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Germany opens memorial to Nazis’ Gypsy victims

A woman placed a flower at the Gypsies memorial Wednesday in Berlin during the memorial’s opening ceremony.

Markus Schreiber/Associated Press

A woman placed a flower at the Gypsies memorial Wednesday in Berlin during the memorial’s opening ceremony.

BERLIN — Germany opened a long-awaited memorial Wednesday to the hundreds of thousands of Gypsies, or Roma, who were killed by the Nazis in what one survivor called ‘‘the forgotten Holocaust’’ — and pledged to fight the discrimination the minority still faces in Europe today.

Chancellor Angela Merkel and President Joachim Gauck inaugurated the memorial at an official ceremony in Berlin’s Tiergarten park. Designed by Israeli artist Dani Karavan, it features a water-filled basin with a retractable, triangle-shaped column at its center that will be topped by a fresh flower every day.

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Panels detailing the Nazis’ persecution of the minority surround the memorial, located across the road from the Reichstag, Germany’s Parliament building, and close to memorials to the Nazis’ Jewish and gay victims that have been inaugurated in recent years.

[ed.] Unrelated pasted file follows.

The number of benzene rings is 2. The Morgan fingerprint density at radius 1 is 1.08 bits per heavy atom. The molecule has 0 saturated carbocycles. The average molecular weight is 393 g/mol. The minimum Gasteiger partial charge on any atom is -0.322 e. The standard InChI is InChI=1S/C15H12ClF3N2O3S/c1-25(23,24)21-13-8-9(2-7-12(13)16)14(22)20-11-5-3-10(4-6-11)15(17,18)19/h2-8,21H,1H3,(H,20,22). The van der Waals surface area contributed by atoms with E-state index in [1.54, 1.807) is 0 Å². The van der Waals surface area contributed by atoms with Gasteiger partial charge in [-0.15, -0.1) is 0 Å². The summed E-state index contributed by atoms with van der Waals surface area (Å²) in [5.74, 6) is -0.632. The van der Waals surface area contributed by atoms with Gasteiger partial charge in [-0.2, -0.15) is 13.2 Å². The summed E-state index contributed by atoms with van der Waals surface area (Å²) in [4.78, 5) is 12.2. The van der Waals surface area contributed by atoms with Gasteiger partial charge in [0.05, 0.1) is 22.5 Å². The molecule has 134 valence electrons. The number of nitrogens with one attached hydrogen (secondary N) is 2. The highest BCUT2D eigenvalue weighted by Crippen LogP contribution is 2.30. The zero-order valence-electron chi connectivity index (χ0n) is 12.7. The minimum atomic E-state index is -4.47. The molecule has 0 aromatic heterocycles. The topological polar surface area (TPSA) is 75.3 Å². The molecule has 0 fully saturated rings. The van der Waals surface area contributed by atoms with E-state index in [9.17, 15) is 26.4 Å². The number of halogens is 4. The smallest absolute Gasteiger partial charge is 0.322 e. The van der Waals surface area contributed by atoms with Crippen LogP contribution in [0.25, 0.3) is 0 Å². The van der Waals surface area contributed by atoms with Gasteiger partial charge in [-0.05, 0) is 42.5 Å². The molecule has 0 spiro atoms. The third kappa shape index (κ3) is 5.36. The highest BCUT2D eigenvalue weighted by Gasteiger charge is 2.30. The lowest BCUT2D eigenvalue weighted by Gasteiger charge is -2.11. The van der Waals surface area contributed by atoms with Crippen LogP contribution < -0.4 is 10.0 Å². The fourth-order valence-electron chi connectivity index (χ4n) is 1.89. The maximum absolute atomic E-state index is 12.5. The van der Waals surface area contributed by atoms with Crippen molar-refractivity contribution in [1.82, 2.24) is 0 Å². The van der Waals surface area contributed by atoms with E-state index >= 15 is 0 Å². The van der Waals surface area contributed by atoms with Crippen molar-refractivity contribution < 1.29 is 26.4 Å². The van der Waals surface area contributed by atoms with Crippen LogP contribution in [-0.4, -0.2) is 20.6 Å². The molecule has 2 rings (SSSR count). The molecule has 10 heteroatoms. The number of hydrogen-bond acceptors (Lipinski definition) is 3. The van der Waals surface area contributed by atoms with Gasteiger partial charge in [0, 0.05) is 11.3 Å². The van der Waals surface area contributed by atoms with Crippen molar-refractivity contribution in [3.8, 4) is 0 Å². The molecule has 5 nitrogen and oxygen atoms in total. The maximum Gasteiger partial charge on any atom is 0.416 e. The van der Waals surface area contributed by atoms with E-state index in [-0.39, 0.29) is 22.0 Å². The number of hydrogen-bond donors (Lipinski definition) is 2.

Gypsies were subjected to racial discrimination from the early days of Nazi rule. Before Berlin hosted the 1936 Olympic games, hundreds were rounded up and interned; and in 1938, SS chief Heinrich Himmler set up a central office for the persecution of Gypsies.

It’s not clear exactly how many Gypsies were killed during the Holocaust. Estimates range from 220,000 to more than 500,000.

Their fate drew little attention as post-World War II Germany began to come to terms with the Nazis’ crimes, primarily focusing on the slaughter of some 6 million Jews.

Only in 1982 did West German Chancellor Helmut Schmidt publicly declare that Sinti and Roma ‘‘were persecuted for reasons of race. These crimes constituted an act of genocide.’’

Plans to build the Berlin memorial go back to 1992, though the project was delayed by disputes over the design and other matters.

‘‘Unfortunately, it is too late now for many survivors of the Nazi terror,’’ said Zoni Weisz, a Gypsy who recalled escaping deportation to Auschwitz from the Westerbork transit camp in the Netherlands in 1944, at age 7, with the help of a policeman.

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